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A beginner's guide to online betting: How are odds created, what is the bookie edge and does the house always win? | Goal.com
1st April, 07:47Gambling on sport is one of the most popular activities in the world and understanding the basics of bookmaking is crucial to a successful bet
Since the first bookmakers began taking wagers on chariot racing and gladiator matches in Ancient Rome, betting on sport has become one of the most popular pastimes in the world.
The multitude of adverts and sponsorships within football has made gambling almost an integral part of the game, although it can still be daunting for new players.
What are odds and how are they created?
Odds are a bookmakers' bread and butter and represent the statistical likelihood an event happening, with the odds being created based on that chance.
Flipping a coin has two outcomes - heads or tails - and given the lack of other factors that can impact a coin toss, the chance of it landing on heads is 50% and the same is true of tails.
In gambling terms, this equates to Even Money because the chances of it landing on heads and tails is the same, and so if you bet £5 on it and you are correct, you will win £5 on top of your original stake being returned.
A football match result, however, has three outcomes (home win, draw, away win - also known as 1X2) and because it relies on aspects like player ability, the three potential outcomes are rarely offered at exactly the same odds.
In markets where there are only two sides, such as 'both teams to score', even if the bookies determine that there is an equal chance of either side happening then they will seldom offer Even Money on both, otherwise they lose their edge.
What is the bookie edge?
The bookmaker's edge, also known as margin, vigorish or juice, is essentially how the bookmaker profits on every market in every event offered and is calculated by determining the implied percentage chance based on the odds.
Referring back to the coin toss example, a bookmaker that offers this market would generally price each side at around 19/20 (1.95), which is an implied percentage chance of 51.3 per cent - slightly higher than the actual chance which is, of course, 50%.
Theoretically, then, the bookie edge would be 2.6% as that is the implied percentage chance of both sides added together minus 100% (the actual chance that one of the sides will happen).
If a bookie takes equal amounts of money on both sides, they will make around 2.6 pence for every £1 wagered, as a £1 bet will win the bettor 95p instead of the £1 they would normally win if there was no edge.
For a three-way market such as match result, the edge varies anywhere between 5% and 20%, with a lower margin generally equating to better prices.
With one bookmaker, Team A to win could be priced at 6/5 (2.20) but with another they could be priced at 11/10 (2.10), and so a punter should gravitate towards the price that will reward them with the best return.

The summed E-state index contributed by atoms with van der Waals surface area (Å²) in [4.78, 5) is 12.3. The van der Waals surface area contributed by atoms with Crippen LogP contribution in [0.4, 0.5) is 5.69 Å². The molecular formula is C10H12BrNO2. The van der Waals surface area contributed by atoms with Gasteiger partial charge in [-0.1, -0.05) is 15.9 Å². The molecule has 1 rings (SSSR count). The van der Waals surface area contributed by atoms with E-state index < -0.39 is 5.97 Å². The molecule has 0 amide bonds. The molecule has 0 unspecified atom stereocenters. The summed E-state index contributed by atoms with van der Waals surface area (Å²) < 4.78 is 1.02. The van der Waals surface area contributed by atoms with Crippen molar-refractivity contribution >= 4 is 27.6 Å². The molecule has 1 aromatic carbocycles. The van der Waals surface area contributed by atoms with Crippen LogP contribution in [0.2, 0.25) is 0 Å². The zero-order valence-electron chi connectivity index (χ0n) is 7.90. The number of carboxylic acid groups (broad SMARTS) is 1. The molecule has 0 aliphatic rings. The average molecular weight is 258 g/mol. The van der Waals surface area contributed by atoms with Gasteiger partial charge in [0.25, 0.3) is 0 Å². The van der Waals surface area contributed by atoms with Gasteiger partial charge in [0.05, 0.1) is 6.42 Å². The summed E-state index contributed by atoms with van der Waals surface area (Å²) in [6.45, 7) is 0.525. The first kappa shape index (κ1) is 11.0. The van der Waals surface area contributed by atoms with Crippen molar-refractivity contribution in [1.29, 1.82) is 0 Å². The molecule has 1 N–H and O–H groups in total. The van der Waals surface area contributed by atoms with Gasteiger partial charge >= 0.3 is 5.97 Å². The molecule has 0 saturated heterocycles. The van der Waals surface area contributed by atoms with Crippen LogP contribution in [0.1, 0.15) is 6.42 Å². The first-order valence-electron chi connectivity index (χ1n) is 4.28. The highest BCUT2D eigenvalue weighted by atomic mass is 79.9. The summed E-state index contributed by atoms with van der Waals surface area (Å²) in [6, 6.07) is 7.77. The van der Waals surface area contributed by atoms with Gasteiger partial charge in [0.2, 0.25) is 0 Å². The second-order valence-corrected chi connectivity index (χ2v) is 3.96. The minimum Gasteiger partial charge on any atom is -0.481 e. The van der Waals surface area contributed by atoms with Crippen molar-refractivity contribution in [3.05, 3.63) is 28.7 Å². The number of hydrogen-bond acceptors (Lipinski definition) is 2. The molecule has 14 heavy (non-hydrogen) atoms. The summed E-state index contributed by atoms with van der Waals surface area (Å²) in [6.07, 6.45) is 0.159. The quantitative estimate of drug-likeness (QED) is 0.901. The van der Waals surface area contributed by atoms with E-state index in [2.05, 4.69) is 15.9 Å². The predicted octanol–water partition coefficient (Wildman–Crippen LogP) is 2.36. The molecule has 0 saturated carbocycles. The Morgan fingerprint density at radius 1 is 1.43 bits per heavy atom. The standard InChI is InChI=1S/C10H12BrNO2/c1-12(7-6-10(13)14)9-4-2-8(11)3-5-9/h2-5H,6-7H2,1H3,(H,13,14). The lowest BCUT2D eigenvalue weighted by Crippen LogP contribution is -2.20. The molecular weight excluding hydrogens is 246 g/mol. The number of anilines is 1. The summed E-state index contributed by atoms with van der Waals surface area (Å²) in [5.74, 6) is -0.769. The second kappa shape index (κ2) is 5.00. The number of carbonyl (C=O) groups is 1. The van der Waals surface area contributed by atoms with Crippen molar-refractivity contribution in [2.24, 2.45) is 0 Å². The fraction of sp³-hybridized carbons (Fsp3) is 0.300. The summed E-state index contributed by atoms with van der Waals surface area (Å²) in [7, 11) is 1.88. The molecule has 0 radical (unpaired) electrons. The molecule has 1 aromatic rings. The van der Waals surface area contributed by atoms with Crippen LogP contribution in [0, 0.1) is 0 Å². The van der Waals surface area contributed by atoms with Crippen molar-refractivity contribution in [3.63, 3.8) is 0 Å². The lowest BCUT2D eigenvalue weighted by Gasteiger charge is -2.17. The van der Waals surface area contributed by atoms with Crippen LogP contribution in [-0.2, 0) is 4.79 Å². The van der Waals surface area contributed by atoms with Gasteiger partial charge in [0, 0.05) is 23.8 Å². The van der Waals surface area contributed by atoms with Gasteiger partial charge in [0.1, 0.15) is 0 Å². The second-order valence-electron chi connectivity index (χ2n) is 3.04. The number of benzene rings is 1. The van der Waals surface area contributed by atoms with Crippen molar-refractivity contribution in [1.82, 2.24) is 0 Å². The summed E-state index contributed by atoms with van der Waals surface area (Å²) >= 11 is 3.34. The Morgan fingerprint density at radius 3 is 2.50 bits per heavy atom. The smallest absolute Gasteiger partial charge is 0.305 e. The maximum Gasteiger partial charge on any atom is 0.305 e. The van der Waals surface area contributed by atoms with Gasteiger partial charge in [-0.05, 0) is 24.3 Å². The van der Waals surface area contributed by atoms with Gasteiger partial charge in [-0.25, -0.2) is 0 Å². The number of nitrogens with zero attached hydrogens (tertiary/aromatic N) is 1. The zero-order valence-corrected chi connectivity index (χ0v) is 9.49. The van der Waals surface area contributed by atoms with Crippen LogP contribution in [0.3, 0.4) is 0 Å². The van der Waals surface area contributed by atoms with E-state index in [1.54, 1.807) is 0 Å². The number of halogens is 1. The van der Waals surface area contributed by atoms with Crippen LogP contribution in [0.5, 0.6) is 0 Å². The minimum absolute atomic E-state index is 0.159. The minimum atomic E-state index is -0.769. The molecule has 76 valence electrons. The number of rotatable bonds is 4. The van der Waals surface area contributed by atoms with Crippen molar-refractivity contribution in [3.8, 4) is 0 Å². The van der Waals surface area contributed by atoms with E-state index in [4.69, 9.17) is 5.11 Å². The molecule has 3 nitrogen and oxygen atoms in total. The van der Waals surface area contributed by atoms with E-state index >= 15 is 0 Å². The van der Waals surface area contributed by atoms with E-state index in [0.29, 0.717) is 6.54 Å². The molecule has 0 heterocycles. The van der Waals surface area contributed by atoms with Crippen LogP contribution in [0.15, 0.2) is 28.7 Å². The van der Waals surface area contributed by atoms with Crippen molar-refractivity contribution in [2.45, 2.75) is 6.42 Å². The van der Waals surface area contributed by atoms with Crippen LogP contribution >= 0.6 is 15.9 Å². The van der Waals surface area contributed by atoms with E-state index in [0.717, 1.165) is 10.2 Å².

If a bookmaker takes considerably more bets on one side of the market than others, meaning they have more liability and will not guarantee a profit, they will adjust the prices to make the popular selection less attractive.
Does the house always win?
Generally speaking, the adage that the house always wins is true. The phrase comes from casinos where games are consistent across different companies and there is very little variation.
Almost every casino will offer roulette and the house edge in that game is the zero. Guessing which number the ball will land on pays out at 35/1 (36.0), but in reality there are 37 numbers to choose from.
Similarly, users can bet on red or black which pays out at Evens, but again the green zero means that - in the long run - the house will always win. If zero does come up, then the casino takes all the money wagered on red and black without paying out on them.
Football betting is more volatile and, as explained earlier, the variety of factors involved means that there is no "set price" for markets unlike in roulette.
These factors are determined to have varying levels of importance by different bookmakers, and that is why the same bet is offered at different prices by different bookies.
It is still true that the house almost always wins in sports betting, particularly football, but that is not to say that punters always lose, even in the long term.
What should you bet on?
Deciding what specific matches and markets to bet on can be difficult thanks to the incredible amounts offered by bookmakers.
The basic theory, though, is that a bettor should try and create their own prices - known as tissue prices - for the matches they are considering betting on by taking into account aspects of the match, such as trends for both teams or whether home or away form is important.
From there, if a punter comes up with a price that is shorter than the actual price offered by the bookmakers, then that would be a market they should consider betting on.
For instance, a bettor could decide that Team A have a 50% chance of winning the match and so would price them at Evens (2.0), and if a bookmaker has them at 11/10 (2.10) then that would represent a value bet in the eyes of the punter.